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Journal of Breast Disease > Volume 2(1); 2014 > Article
Heo and Oh: Invasive Ductal Carcinoma Arising from Ectopic Breast Tissue in Axilla: A Case Report


Primary carcinoma of ectopic breast tissue is rare. We present a 57-year-old female patient with a large erythematous bulging mass in the right axilla. Imaging studies did not reveal any other lesions except for the one detected in the right axilla. Wide excision with axillary lymph node dissection was performed. The pathology report revealed a poorly differentiated carcinoma with no surrounding lymphoid tissue or lymphovascular infiltration or noncancerous breast tissue. We think that in our case the tumor was probably derived from a primary carcinoma of ectopic breast tissue rather than from a metastatic tumor or occult breast cancer. One year later, the patient presented with a local recurrence at the ipsilateral breast. Mastectomy with chemotherapy was performed. After three cycles of chemotherapy, imaging studies revealed distant metastases. This case report and literature review describe the characteristics of ectopic breast cancer in the axilla and reflects on which initial management strategy is appropriate.


Primary carcinoma of ectopic breast tissue has been reported only in a small number of cases. Ectopic axillary breast tissue differs from the axillary components of the tail of Spence, because it develops as a result of the failed resolution of the mammary ridge, an ectodermal thickening that extends from the axilla to the external genitalia [1]. Copeland and Geschickter [2] proposed a classification of ectopic breast tissue, in which accessory nipple formation, areolar formation, or both, with or without the glandular breast, is termed supernumerary breast. In contrast, an aberrant breast refers to ectopic breast tissue that lacks a nipple or the areolar complex. Thus, we refer to an aberrant breast as ectopic breast tissue.


A 57-year-old female patient noticed an erythematous bulging lesion in her right axilla for 2 months. There was also a palpable mass in her left breast that had been present for several years, but had not been evaluated further. Physical examination showed a tender and poorly defined mass measuring 5 cm in diameter with pustular discharge from the central punctum in the right axilla, and a well-defined, round mass in the left breast. There was no accessory nipple or areolar complex in either axilla. The early diagnosis was infected epidermal inclusion cyst or lymphadenitis. To confirm this diagnosis, we performed a fine-needle aspiration (FNA) cytology test, which suggested a probable metastatic carcinoma (Figure 1).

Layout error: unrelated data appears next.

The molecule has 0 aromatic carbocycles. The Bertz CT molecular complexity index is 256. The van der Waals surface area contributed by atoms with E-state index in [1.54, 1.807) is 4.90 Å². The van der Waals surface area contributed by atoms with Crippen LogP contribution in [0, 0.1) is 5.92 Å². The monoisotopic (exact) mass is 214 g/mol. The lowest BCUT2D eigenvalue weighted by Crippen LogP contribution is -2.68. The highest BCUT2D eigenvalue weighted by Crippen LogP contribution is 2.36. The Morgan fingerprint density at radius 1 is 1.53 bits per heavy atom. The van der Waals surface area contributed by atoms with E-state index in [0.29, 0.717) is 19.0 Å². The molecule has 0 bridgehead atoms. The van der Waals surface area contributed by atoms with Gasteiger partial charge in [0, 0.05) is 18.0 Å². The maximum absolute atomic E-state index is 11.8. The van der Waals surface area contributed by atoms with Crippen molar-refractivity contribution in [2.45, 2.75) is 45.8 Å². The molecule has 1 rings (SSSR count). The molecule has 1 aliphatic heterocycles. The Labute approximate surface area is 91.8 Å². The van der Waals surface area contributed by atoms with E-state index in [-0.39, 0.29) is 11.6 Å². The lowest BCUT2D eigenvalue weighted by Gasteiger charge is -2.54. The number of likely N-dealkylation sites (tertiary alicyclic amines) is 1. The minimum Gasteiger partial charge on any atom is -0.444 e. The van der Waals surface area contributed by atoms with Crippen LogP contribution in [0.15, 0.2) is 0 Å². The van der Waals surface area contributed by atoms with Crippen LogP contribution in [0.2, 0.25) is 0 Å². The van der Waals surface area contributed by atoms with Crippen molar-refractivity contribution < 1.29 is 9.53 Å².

A mammography showed no lesions in the right breast and a welldefined, hyperdense mass in the left breast. Ultrasonography revealed a microlobulated, hypoechoic mass with irregular margins at the right axilla, no mass in the right breast and a well-defined, hypoechoic mass in the left breast. Contrast-enhanced magnetic resonance imaging showed a right axillary mass measuring 8× 3.8 cm and conglomerated, enlarged lymph nodes with heterogeneous enhancement and an enhancement kinetic curve resembling a washout pattern. However, there were no abnormal findings in both breasts, except for a benign mass in the left breast. Positron emission tomography-computed tomography (CT) and chest CT showed no other lesion except those mentioned above (Figure 2). Routine hematological and biochemical parameters as well as tumor markers (carcinoembryonic antigen, CA 15-3, CA 125) were within normal ranges. An ultrasound-guided core needle biopsy was performed. Pathological examination suggested a poorly differentiated invasive carcinoma of unknown origin.
The surgical treatment of choice was a wide excision of the right axillary mass with axillary lymph node dissection and an excisional biopsy of the left breast mass. Pathological examination revealed a tumor measuring 6×4×3.5 cm abutting the metastatic lymph nodes. There was no surrounding lymphoid tissue or lymphovascular infiltration in the specimen, which was indicative of a primary carcinoma rather than a metastatic carcinoma. There was an irregular subcutaneous proliferation of fibrous connective tissue infiltrated by an invasive ductal carcinoma (scirrhous carcinoma), with a high histological and nuclear grade (Figure 3). Since there were no regions of noncancerous breast tissue and immunohistochemical analysis performed on paraffin sections to detect the estrogen receptor (ER), progesterone receptor (PR), and c-erbB-2 yielded negative results, additional immunostaining procedures were performed to differentiate invasive ductal carcinoma of the breast from other carcinomas including skin adnexal tumors. The tumor cells were negative for the S100 protein and focally positive for cytokeratin 5/6 and cytokeratin 19. The above histological and immunohistochemical findings were suggestive of invasive ductal carcinoma. A total of five out of 16 lymph nodes were positive for tumor infiltration. There was no residual tumor on the cut margin. Pathological examination of the left breast mass revealed a fibroadenoma.